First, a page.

# Solution

```CmSc 250 Fundamentals of Computing III
Homework 05 SOLUTION
1. Determine the running time of mergesort for
a. Sorted input
b. Reverse-ordered input
c. Equal elements
In the three cases the running time is O(NlogN). It is computed based on the
recurrence relation derived from the recursive part of the algorithm:
mergesort(A, left, right)
{ if (left = right) return;
else
mergesort(A, left, mid)
mergesort(A, mid, right)
merge(A, left, mid, right)
}
The recurrence relation is: T(N) = 2T(N/2) + N
Since merging requires the same operations for sorted or equal elements.
Solving the recurrence relation results in O(NlogN)
2. Using the median-of-three partitioning, determine the running time of quicksort for
a. Sorted input
b. Reverse-ordered input
c. Equal elements
In the three cases the pivot will be the middle element in the array, and thus we have
the best case of O(NlogN) run time. However there will be a slight difference due to
the different number of swappings to form the partitions.
In case a) there will be practically no swappings, since the elements are in correct
order with respect to the pivot. In case b) the first step will require swapping all
elements, and after that they will be in correct order, so the next steps will not require
swappings. In case c) all recursive steps will require swappings, since the algorithm
compares by “&lt;” and “&gt;”, not by “=”.
1
3. Repeat exercise 2 when the pivot is chosen as
a. The first element
b. The larger of the first two elements
c. Random element
a) if the array is sorted (no matter whether in the right or reversed order) choosing
the first element as a pivot will result in one of the partitions to be empty, so we
have the worst case O(n2). With equal elements it does not matter how we choose
the pivot, hence the run time will be O(NlogN).
b) Choosing the larger of the first two elements will not improve significantly the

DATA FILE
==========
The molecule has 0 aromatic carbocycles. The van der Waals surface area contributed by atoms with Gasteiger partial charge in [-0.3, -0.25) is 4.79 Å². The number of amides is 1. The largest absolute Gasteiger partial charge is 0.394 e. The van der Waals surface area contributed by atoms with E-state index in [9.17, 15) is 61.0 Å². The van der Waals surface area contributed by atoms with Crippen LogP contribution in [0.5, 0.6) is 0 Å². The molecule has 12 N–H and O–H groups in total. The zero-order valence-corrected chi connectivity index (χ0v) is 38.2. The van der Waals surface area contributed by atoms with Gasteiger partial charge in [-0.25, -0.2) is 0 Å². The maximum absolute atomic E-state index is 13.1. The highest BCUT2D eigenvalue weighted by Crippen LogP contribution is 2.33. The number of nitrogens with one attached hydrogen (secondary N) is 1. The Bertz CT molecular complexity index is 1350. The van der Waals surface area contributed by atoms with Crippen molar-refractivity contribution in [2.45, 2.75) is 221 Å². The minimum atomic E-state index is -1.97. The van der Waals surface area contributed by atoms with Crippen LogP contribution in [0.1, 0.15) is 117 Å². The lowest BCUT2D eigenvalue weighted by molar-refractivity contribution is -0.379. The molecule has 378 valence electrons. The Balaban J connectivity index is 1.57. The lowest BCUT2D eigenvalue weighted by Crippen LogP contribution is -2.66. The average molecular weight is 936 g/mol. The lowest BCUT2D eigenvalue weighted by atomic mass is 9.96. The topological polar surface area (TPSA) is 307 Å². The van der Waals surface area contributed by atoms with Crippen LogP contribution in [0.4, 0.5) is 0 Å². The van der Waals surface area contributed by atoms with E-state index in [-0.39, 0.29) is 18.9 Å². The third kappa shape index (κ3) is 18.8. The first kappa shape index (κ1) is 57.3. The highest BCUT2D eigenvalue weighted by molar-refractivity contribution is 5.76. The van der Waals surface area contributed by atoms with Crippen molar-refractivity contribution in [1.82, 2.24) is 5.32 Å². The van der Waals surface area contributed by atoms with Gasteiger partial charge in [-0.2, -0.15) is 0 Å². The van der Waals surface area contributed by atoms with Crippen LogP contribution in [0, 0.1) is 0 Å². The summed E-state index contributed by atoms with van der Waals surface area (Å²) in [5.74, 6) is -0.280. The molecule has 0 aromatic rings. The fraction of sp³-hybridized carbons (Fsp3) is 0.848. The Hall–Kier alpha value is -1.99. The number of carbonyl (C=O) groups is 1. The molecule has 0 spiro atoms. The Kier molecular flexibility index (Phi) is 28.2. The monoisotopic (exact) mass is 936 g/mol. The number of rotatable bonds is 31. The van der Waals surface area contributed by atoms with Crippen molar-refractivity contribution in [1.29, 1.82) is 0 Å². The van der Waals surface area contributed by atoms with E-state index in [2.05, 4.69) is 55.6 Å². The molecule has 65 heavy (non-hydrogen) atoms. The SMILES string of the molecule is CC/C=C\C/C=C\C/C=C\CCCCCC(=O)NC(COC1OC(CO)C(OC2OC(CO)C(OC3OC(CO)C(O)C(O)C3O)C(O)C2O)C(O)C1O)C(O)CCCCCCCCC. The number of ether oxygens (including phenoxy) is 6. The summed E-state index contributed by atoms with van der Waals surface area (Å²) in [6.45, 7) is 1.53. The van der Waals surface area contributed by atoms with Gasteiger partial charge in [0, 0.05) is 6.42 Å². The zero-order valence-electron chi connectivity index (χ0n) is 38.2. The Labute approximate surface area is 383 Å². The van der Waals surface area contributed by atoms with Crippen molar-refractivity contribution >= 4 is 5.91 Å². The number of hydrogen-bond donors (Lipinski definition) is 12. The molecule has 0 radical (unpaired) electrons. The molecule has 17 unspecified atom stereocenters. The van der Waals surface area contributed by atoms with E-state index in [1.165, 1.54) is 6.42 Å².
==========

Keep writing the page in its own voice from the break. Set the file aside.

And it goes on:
situation – instead of an empty partition we will have a partition of one element,
so again for sorted arrays the run time will be O(n2), and for equal elements it
does not make any difference, so we will have O(NlogN).
c) Choosing a random pivot will not change the situation with equal elements –
O(NlogN). With sorted elements we may have the worst case O(n2) if the pivot
happens to be the smallest or the largest element, or the best case of O(NlogN) if
the pivot happens to be close to the middle element. On average it has been
proved that the run time is expected to be O(NlogN).
4. Suppose we choose the element in the middle position of the array as pivot. Does this
Choosing the pivot to be the middle (by position) element does not guarantee that it will
not be the smallest or the largest element. So we still may have O(n2) run time.
5. We are given an array that contains N numbers. We want to determine if there are two
numbers whose sum equals a given number K. For example, if the input is 8, 4, 1, 6, and
K is 10. then the answer is yes (4 and 6). A number may be used twice if it is repeated in
the input.
a. Give an O(N2) algorithm (pseudocode or actual code) to solve this problem.
found = false;
for (i = 0; i &lt; N-1 &amp;&amp; !found; i++)
for (j = i+1, j &lt; N &amp;&amp; !found; j++)
if (array[i] + array[j] == K) found = true
if (found) print “Yes”
else print “No”
2
b. Give an O(NlogN) algorithm (pseudocode or actual code) to solve this problem.
Step 1: Sort the array (O(NlogN))
Step 2:
for (j = 0; j &lt; N; j++)
perform binary search for (K – array[j]) (O(logN)
if found print Yes, stop
if no search is successful, print No
The for loop runs N times at most and the body has O(logN) run time, so this
algorithm has O(NlogN) complexity.
6. Compute the first six terms of the sequence defined by each of the recurrence relations
and initial conditions that follow:
a. an = an -1 + 2 an-2 , a0 = 1, a1 = 5
1, 5, 7, 17, 31, 65
b. an = 6an -1 - 9 an-2 , a0 = 2, a1 = 7
2, 7, 24, 81, 270, 891
c. an = an -1 + 3n + 4 , a0 = 2
2, 9, 19, 32, 48, 67
7. Obtain a recurrence relation for each of the following:
a. The series 1 + 4 + 9 + …. + n2
A1 = 1
An = n2
A n+1 = (n+1)2 = n2 +2n + 1 = An + 2n + 1
b. The sequence 3, 9, 81, …
A1 = 3
A n+1 = (An)2
c. The sequence a, ra + d, r(ra + d) + d, r(r(ra + d) + d ) + d,…
A1 = a
A n+1 = r(An ) + d
3
```